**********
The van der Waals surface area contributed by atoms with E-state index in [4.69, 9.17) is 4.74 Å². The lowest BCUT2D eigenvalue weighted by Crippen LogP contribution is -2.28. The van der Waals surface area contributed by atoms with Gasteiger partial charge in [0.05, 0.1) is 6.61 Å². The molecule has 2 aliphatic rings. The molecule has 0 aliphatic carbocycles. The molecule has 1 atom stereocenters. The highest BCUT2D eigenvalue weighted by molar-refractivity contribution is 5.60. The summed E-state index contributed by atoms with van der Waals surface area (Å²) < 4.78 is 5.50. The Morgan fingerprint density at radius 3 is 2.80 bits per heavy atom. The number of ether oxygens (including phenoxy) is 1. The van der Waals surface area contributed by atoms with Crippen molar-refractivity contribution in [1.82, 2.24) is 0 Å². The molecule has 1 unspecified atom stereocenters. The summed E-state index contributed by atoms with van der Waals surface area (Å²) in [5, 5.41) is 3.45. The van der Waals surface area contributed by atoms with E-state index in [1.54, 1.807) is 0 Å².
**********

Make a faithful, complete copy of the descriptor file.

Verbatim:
The van der Waals surface area contributed by atoms with E-state index in [4.69, 9.17) is 4.74 Å². The lowest BCUT2D eigenvalue weighted by Crippen LogP contribution is -2.28. The van der Waals surface area contributed by atoms with Gasteiger partial charge in [0.05, 0.1) is 6.61 Å². The molecule has 2 aliphatic rings. The molecule has 0 aliphatic carbocycles. The molecule has 1 atom stereocenters. The highest BCUT2D eigenvalue weighted by molar-refractivity contribution is 5.60. The summed E-state index contributed by atoms with van der Waals surface area (Å²) < 4.78 is 5.50. The Morgan fingerprint density at radius 3 is 2.80 bits per heavy atom. The number of ether oxygens (including phenoxy) is 1. The van der Waals surface area contributed by atoms with Crippen molar-refractivity contribution in [1.82, 2.24) is 0 Å². The molecule has 1 unspecified atom stereocenters. The summed E-state index contributed by atoms with van der Waals surface area (Å²) in [5, 5.41) is 3.45. The van der Waals surface area contributed by atoms with E-state index in [1.54, 1.807) is 0 Å².